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TREASURIES-Bonds dip on mild profit-taking
June 5, 2012 / 1:46 PM / 5 years ago

TREASURIES-Bonds dip on mild profit-taking

 * U.S. yields rise from historic lows
 * Profit-taking in 'deeply overbought' market cited
 * Uncertainty about Europe, Fed policy limits losses

 (adds comments, context, updates prices)	
 By Ellen Freilich	
 NEW YORK, June 5 (Reuters) - U.S. Treasuries prices slipped
o n T uesday as traders took profits after a recent rally that
last week pushed yields to historic lows.	
 The 30-year bond led the way lower, falling as
much as a point before trimming its loss to half a point. Its
yield rose to 2.60 percent from 2.57 percent on Monday.	
 "This is nothing more than a continued technical backup in
rates," said Ian Lyngen, senior bond strategist at CRT Capital
Group in Stamford, Connecticut.	
 "We've had deep, overbought market conditions for some weeks
now and, of course, after last week's post-payrolls plunge in
yields, we are even more overbought now," said William
O'Donnell, managing director and head of U.S. Treasury strategy
at RBS Securities in Stamford, Connecticut.	
 O'Donnell cited some fundamental factors that could argue
for higher Treasury yields.	
 "Stocks are beginning to stabilize. There's growing evidence
the U.S. housing market has stabilized so it's no longer likely
to be a drag on growth or household wealth," he said.	
 But mainly, "People are getting bond market vertigo with
10-year yields at 1.5 percent," O'Donnell said. "There's not
much meat on the bone no matter how worried you are about
 "Even some of our most stridently bullish accounts have been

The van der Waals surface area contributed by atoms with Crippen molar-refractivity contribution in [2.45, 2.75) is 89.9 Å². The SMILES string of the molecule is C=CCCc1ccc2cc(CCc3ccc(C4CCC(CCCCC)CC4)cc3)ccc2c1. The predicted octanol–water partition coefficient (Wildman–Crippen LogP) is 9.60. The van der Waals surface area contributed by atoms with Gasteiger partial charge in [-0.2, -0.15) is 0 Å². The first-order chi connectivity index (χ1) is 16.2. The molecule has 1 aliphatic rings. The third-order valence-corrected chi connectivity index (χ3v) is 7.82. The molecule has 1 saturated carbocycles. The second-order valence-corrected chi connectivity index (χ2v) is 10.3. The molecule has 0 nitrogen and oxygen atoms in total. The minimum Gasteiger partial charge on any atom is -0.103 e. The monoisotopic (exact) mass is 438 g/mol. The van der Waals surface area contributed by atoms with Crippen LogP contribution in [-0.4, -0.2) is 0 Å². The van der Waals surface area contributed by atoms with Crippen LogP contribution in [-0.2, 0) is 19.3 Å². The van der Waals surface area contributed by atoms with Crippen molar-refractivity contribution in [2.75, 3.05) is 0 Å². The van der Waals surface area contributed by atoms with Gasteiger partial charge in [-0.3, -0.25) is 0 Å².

selling in the last few days during this latest push lower in
rates," he said. "We saw pretty decent selling out of Asia in 5s
through 10s yesterday and more again last night."	
 But investors seemed less than eager to abandon safe-haven
U.S. government debt. S&P stocks indexes opened lower and talks
among the Group of Seven industrialized nations concluded
without a statement. Even with yields barely above historic
lows, losses across most of the yield curve were mild.	
 Benchmark 10-year notes were down 4/32 in price,
their yields rising to 1.55 percent from 1.52 percent on Monday.
Benchmark 10-year Treasury yields on Fr iday touched an all-time
low of 1.44 percent.	
 "Our widespread anecdotes suggest legions of buyers will
emerge on a drop in bond prices and blip up in rates so it's my
best guess 10-year Treasuries will chop sideways in a 1.50
percent to 1.70 percent range because we still have a lot of
events to clear," O'Donnell said.	
 Investors are focused on the Greek elections June 17 and a
Federal Reserve policy meeting on June 20. And Federal Reserve
Chairman Ben Bernanke testifies before Congress on Thursday.	
 "Bernanke on Thursday is potentially huge," O'Donnell said.	
 Investors will be tuning in to the Congressional testimony
to hear the Fed Chairman's views on the intensity of downside
risks to U.S. economic growth and to get a feel for whether the
Fed might make monetary policy more accommodative in an effort
to spur economic growth.	
 Spain also tests the market on Thursday with an issue of up
to 2 billion euros ($2.5 billion) in medium- and long-term bonds
at auction. The country's Treasury minister Cristobal Montoro
said on Tuesday that Spain's high borrowing costs mean it is
effectively shut out of the bond market and that the European
Union should help Madrid recapitalize its debt-laden banks.	
 "It's an event a day so that will keep 10-year Treasury
yields contained," O'Donnell said. "We're nervously chopping
sideways. At the moment, we have some better selling."	
 (Editing by Theodore d'Afflisio)	

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